Parc Guell is this crazy labyrinth of pathways that go up and down hills, and it all leads to a park full of structures designed by Gaudi way back when,

and benches with broken ceramic tiles,

crazy looking performers in little alcoves of the trails,

and then a big platform held up by these enormous pillars,

and then you walk up the stairs and this is your view.

Downstairs, there is another trail that led to the house Gaudi actually lived in.

It’s filled with furniture he designed,

as well as light fixtures, fabrics, pretty much everything was all his.

After Parc Guell, we were exhausted. I was in a bad mood because I’d accidentally ordered two sandwiches for lunch and had to pay way more than I’d anticipated, and Becca was in a bad mood because of the heat. Our feet were also killing us, so while roaming around near the beach we stopped in and bought orthopedic sandals. Best 50 euros I could’ve spent.

We picked up our stuff and got ready to leave, and then Becca (thank god) realized that the airport we were flying out of was a different one than we arrived at. It’s a good thing she was paying attention because it took about an hour to get to the other airport on a bus, in a different direction. If I’d missed one second of Paris I would’ve been so disappointed. Good job, B!

On the bus ride there, Becca passed out immediately, and I was left to take pictures out the window. There was a storm coming in and the sky immediately developed these insane clouds. It was straight out of The Nightmare Before Christmas (which was actually kind of fitting seeing as how we were in horrendous weather, headed to the perfection that was Paris in September).

What they don’t tell you about these cheap, short flights between the countries in Europe on Ryan Air and the like, is that there’s a very strict weight restriction, and the airports are way out of the city on the outskirts of a neighboring town. So it’s a pain to get there, and then they weigh all your stuff and you have to either throw some stuff out, or not get on the plane. Becca was way over the weight limit, so I had to shove three pairs of her jeans, 2 books, and whatever else we could shove into my massive purse and bag so that she wouldn’t have to throw it out. It was a stressful experience dealing with them because their airline philosophy is that you’re getting cheap tickets, so no customer service.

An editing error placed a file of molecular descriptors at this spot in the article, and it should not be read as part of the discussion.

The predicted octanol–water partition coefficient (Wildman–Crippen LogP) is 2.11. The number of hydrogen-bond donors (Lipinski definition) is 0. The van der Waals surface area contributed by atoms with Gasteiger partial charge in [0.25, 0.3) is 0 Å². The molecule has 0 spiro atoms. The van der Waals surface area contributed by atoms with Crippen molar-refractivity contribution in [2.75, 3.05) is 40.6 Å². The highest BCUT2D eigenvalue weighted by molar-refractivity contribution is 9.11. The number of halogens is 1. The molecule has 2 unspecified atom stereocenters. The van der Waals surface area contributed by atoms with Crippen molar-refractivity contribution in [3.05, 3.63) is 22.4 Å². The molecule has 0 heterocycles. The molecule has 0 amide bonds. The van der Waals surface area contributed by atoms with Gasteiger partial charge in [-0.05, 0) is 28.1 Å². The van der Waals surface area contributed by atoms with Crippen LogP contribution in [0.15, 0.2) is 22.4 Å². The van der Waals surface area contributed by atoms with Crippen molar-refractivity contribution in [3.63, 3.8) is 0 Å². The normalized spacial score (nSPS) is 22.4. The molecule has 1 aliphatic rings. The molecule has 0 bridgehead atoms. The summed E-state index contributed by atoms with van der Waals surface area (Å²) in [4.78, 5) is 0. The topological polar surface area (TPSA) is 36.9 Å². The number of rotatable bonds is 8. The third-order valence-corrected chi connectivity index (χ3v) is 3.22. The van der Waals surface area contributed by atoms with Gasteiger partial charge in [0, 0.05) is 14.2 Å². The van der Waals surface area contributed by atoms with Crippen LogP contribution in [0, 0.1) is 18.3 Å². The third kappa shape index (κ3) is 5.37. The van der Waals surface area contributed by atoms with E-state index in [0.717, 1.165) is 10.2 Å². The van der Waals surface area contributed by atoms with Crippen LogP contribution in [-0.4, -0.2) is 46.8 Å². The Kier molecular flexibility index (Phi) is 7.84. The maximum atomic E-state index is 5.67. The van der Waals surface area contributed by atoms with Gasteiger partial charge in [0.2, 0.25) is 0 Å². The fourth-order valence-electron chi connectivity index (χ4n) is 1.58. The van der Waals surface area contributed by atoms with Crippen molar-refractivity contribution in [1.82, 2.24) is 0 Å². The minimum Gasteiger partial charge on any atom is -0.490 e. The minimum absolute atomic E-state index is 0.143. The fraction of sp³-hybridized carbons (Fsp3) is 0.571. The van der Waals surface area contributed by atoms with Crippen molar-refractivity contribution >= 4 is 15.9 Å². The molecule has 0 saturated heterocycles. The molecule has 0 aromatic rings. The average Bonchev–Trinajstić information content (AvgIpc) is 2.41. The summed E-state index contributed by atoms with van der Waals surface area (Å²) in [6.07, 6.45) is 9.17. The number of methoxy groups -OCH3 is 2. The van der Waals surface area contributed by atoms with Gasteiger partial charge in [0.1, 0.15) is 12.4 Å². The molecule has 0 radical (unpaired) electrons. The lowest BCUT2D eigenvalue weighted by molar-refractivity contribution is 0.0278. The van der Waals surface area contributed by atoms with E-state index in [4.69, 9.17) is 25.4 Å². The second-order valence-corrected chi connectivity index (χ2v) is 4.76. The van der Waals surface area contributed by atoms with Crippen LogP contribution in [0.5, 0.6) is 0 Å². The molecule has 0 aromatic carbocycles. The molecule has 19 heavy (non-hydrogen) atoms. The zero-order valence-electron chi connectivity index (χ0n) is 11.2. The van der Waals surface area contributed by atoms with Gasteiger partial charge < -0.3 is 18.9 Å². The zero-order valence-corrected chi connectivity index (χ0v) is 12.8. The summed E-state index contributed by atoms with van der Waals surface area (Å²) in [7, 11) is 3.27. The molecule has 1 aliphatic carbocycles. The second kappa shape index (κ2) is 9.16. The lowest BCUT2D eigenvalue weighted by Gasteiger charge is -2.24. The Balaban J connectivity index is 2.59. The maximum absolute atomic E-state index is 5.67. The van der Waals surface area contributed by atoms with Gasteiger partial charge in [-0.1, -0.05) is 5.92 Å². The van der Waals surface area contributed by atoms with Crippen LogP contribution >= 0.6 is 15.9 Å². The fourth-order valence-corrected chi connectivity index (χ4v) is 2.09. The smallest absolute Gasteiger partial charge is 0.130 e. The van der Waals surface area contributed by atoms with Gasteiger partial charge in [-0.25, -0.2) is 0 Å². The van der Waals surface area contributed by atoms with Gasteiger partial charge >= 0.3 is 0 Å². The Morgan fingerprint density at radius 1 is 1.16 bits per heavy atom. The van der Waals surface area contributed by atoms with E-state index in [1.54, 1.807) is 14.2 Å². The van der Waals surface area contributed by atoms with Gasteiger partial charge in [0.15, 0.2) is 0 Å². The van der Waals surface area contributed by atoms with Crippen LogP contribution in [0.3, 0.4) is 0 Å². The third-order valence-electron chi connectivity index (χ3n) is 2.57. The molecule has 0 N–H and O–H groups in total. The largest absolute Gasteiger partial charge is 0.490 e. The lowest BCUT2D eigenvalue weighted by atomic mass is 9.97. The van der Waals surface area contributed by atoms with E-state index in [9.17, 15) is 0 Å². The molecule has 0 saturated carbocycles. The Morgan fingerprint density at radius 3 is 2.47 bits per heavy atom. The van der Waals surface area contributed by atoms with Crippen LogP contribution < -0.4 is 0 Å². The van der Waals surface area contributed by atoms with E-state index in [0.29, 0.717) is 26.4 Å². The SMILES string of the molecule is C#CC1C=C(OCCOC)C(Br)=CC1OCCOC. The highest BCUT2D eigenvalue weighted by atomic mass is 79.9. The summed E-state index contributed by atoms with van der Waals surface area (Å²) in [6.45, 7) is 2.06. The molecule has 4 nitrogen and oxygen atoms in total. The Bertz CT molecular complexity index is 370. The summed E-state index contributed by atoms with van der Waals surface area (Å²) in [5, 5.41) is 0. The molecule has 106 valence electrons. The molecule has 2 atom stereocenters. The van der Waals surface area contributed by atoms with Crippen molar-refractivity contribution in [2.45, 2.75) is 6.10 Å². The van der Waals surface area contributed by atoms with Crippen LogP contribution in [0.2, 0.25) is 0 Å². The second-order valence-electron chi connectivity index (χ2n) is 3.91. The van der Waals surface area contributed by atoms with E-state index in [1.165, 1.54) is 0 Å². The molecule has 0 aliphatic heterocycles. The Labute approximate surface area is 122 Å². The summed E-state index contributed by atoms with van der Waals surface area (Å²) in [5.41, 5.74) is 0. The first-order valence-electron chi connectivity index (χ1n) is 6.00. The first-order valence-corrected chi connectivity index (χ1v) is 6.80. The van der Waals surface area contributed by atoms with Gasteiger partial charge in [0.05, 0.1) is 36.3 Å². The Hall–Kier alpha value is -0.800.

We flew into another out of the way airport in Beauvais, and took another long bus ride into the city. The heater on the bus was turned up to “boiling”, and so the two most overheated girls in France were miserable and didn’t know what to do about it. I think Becca complained audibly enough to finally get the bus driver to turn it down.

Once we got to the city, we took a taxi to the apartment we were staying at. Then we had to try to figure out how to get inside, because the key was hidden somewhere in the courtyard and we had the hardest time finding it. A nice rastafarian French girl came into the courtyard and helped us with the door code, and then I figured out that we’d been looking in the wrong place the whole time. It was a moment of panic, but we eventually figured it out.

We slept like queens that night, in the privacy of our own bunkbeds without strangers all around us.

All photos taken in Spain:

The final day of the tour brought us to an ancient graveyard with really cool headstones,

and cute cows in the field next to it.

It was raining all day, so getting everyone off the bus to explore each site was a task. Let’s just say, we enjoyed a lot of things through a bus window. One thing we did get off the bus for was a “fairy circle” which was this trail we walked through where mythical fairies apparently had been fabled to exist at one time. This a great example of why I’m not a tour person.

The tour also stopped at the Jameson whiskey factory, but it was something like 20 euros to get in and to be honest, we aren’t whiskey people and these breweries and factories aren’t exactly riveting. So we hung out at the restaurant next to the factory while the rest of the people went in, and then we saw our tour guide go up to the counter and pick up an envelope of cash, basically his commission for bringing a bunch of tourists who will pay that kind of money for a 45 minute tour. I was so glad I put my money toward stickey toffee pudding instead.

Eventually, we made it back to Dublin that day. We were dropped off in Temple Bar, the area of Dublin that has cobblestone streets and tons of bars and shops. We were staying at the Temple Bar Hostel, so we were right in the middle of it all, which was convenient. We checked in, and then took advantage of our free hours of internet before going out and exploring.